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A Workplace Harassment Lawyer Who Will Fight for Your Rights


Harassment is a serious form of workplace discrimination that can take many forms. Threats, suggestive comments, and physical contact are hallmarks of harassment, but ultimately it is any inappropriate behavior that creates a hostile work environment. Every worker has a right to a safe, harassment-free workplace and workers may pursue legal action if those rights are impeded. Workplace harassment lawyer Gregory Thyberg in Sacramento, CA, is committed to upholding fair working conditions and helping victims recover compensation. If you have been a victim of  harassment on the job, contact ThybergLaw for a no-obligation case review.

A man crosses his arms defensively while two women whisper in the background.
Harassment can take many forms, including threats, suggestive comments, or physical contact. 

What Constitutes Workplace Harassment?

Harassment is unwelcome conduct that is directed towards an employee based on:

  • Sex (including pregnancy)
  • Race
  • Color
  • Age (40 or older)
  • Religion
  • National origin
  • Disability
  • Genetic information

From a legal standpoint, harassment is in violation of employment rights carved out in Title VII of the Civil Rights Act of 1964, the Age Discrimination in Employment Act of 1967 (ADEA), and the Americans with Disabilities Act of 1990 (ADA).

What Is Offensive Conduct?

Undoubtedly, over the course of our working lives, we will work with at least one person who makes petty slights or inappropriate comments. While these are annoying, they are not considered illegal. To be considered unlawful, the behavior must be a part of a pattern that creates a work environment that is intimidating, offensive, or hostile to reasonable people.

Offensive conduct can include, but is not limited to:

  • Slurs
  • Offensive jokes
  • Name calling
  • Threats
  • Intimidation
  • Mockery
  • Insults
  • Offensive gestures
  • Offensive objects or pictures
  • Interfering with work performance

Workplace harassment can happen in virtually any circumstance. The offender may be an immediate supervisor, or a supervisor or manager in another area. Sometimes a co-worker or a non-employee are the perpetrators. It should also be noted that workplace harassment victims are not limited to the person who is being directly harassed, but includes anyone negatively affected by the offensive behavior.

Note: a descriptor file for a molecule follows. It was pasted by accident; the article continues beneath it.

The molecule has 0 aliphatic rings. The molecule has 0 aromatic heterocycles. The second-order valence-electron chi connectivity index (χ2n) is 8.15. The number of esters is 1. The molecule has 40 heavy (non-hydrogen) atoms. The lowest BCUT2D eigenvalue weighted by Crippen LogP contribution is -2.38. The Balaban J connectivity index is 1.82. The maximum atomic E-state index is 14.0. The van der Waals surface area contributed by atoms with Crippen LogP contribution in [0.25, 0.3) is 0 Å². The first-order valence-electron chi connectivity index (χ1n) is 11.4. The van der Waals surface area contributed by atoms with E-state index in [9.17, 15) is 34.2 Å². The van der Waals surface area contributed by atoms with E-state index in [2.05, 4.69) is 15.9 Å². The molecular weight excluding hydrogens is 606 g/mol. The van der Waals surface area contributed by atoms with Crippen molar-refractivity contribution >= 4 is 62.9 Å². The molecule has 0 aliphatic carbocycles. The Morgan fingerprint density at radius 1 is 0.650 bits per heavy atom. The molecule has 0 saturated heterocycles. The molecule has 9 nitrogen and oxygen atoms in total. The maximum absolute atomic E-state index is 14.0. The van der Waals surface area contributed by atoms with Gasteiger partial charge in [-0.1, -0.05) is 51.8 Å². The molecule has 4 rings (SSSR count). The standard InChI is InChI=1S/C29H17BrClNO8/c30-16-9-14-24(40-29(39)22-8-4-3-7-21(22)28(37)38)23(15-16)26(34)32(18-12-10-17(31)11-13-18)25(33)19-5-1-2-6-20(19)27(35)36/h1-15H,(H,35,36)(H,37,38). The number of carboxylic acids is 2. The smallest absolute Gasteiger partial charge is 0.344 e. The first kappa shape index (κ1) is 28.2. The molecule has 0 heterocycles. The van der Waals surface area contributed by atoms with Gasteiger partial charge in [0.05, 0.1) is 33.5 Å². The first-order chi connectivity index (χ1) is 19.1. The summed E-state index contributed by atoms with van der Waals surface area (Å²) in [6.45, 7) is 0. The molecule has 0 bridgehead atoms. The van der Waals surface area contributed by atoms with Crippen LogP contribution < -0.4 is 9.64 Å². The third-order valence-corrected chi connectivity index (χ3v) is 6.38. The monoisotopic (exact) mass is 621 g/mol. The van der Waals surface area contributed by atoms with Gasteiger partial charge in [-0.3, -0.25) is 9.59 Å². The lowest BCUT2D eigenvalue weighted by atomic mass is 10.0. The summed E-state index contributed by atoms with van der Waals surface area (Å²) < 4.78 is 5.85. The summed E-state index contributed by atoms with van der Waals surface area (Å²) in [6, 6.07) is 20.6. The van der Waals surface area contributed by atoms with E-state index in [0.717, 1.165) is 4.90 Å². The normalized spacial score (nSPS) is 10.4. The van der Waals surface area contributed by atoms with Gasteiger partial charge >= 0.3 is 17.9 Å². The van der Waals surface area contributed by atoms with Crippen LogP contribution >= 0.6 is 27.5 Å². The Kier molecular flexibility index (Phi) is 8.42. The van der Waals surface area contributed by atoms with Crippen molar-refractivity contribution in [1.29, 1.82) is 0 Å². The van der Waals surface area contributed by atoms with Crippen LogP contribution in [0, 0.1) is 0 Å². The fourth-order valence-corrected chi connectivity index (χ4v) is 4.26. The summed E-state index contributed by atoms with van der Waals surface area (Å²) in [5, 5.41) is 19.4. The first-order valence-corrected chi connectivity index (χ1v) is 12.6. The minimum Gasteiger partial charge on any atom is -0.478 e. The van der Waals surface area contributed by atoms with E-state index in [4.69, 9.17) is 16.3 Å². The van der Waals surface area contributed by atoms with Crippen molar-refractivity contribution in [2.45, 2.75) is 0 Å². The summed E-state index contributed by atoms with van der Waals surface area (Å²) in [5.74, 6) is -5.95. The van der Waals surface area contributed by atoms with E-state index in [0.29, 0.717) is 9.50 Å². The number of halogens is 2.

What Should You Do?

If you are being harassed at work, there are certain steps you can take to protect yourself:

  1. Ask the perpetrator to stop.
  2. If the perpetrator continues the offensive behavior, take notes on each incident. Be sure to detail what happened, when and where it took place, how you responded, and if there were witnesses.
  3. Report the harassment to your supervisor and follow your company’s harassment policies, which should be in compliance with state and federal laws.
  4. File a complaint with the Equal Employment Opportunity Commission (EEOC) and contact a workplace harassment attorney. A lawyer can submit necessary paperwork and determine if you have rights to other legal options.

Why Should You Hire an Attorney?

In addition to assisting you with the EEOC complaint, an experienced workplace harassment attorney can secure damages through a harassment claim. Certain workplace harassment situations are grounds for victim compensation, particularly if an employer ignored reports of harassment. By law, employers must take harassment reports seriously and investigate them and take appropriate disciplinary action when necessary. If, however, an employer retaliates against a worker who makes a harassment complaint, the employer is also violating whistleblower laws. Mr. Thyberg has represented many clients over the course of his career that spans over three decades. He will stand up to companies who mistreat workers, and can make the strongest case possible that maximizes the compensation you are owed. 

Protect Your Rights

Fewer workplace situations are more upsetting or stressful than being the victim of harassment. If you have endured offensive conduct on-the-job, contact ThybergLaw online today to learn more about your rights and legal options. You can also call our office at (916) 204-9173 to schedule your complimentary case review. 

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Sacramento Office

770 L St
Ste 950
Sacramento, CA 95814

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